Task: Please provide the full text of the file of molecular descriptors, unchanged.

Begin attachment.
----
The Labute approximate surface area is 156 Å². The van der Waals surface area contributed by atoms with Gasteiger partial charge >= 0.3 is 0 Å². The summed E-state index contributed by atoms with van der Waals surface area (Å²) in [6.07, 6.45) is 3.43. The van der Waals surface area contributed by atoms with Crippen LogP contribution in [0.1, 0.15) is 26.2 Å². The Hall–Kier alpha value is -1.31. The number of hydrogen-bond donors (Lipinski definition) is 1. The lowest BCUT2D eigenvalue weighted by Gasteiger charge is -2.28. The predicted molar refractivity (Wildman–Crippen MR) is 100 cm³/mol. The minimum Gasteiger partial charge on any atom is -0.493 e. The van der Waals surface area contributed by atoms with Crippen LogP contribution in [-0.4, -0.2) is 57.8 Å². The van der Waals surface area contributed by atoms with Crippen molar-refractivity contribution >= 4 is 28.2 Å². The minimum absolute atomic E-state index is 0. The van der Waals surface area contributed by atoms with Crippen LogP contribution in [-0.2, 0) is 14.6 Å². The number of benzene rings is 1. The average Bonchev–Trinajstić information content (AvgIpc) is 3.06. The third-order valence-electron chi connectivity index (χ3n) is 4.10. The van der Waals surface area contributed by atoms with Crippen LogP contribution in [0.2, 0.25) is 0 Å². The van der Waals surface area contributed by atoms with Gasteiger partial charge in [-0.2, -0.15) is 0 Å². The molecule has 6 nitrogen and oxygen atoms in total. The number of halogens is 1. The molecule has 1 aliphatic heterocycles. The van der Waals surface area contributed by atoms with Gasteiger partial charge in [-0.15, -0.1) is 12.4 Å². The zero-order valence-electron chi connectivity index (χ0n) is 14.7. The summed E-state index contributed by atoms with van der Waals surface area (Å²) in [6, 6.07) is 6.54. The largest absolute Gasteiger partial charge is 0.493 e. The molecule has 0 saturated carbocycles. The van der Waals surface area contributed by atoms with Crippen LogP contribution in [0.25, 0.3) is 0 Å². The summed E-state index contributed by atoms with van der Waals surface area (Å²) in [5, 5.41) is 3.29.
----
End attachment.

The Labute approximate surface area is 156 Å². The van der Waals surface area contributed by atoms with Gasteiger partial charge >= 0.3 is 0 Å². The summed E-state index contributed by atoms with van der Waals surface area (Å²) in [6.07, 6.45) is 3.43. The van der Waals surface area contributed by atoms with Crippen LogP contribution in [0.1, 0.15) is 26.2 Å². The Hall–Kier alpha value is -1.31. The number of hydrogen-bond donors (Lipinski definition) is 1. The lowest BCUT2D eigenvalue weighted by Gasteiger charge is -2.28. The predicted molar refractivity (Wildman–Crippen MR) is 100 cm³/mol. The minimum Gasteiger partial charge on any atom is -0.493 e. The van der Waals surface area contributed by atoms with Crippen LogP contribution in [-0.4, -0.2) is 57.8 Å². The van der Waals surface area contributed by atoms with Crippen molar-refractivity contribution >= 4 is 28.2 Å². The minimum absolute atomic E-state index is 0. The van der Waals surface area contributed by atoms with Crippen LogP contribution in [-0.2, 0) is 14.6 Å². The number of benzene rings is 1. The average Bonchev–Trinajstić information content (AvgIpc) is 3.06. The third-order valence-electron chi connectivity index (χ3n) is 4.10. The van der Waals surface area contributed by atoms with Crippen LogP contribution in [0.2, 0.25) is 0 Å². The van der Waals surface area contributed by atoms with Gasteiger partial charge in [-0.2, -0.15) is 0 Å². The molecule has 6 nitrogen and oxygen atoms in total. The number of halogens is 1. The molecule has 1 aliphatic heterocycles. The van der Waals surface area contributed by atoms with Gasteiger partial charge in [-0.15, -0.1) is 12.4 Å². The zero-order valence-electron chi connectivity index (χ0n) is 14.7. The summed E-state index contributed by atoms with van der Waals surface area (Å²) in [6, 6.07) is 6.54. The largest absolute Gasteiger partial charge is 0.493 e. The molecule has 0 saturated carbocycles. The van der Waals surface area contributed by atoms with Crippen LogP contribution in [0.25, 0.3) is 0 Å². The summed E-state index contributed by atoms with van der Waals surface area (Å²) in [5, 5.41) is 3.29.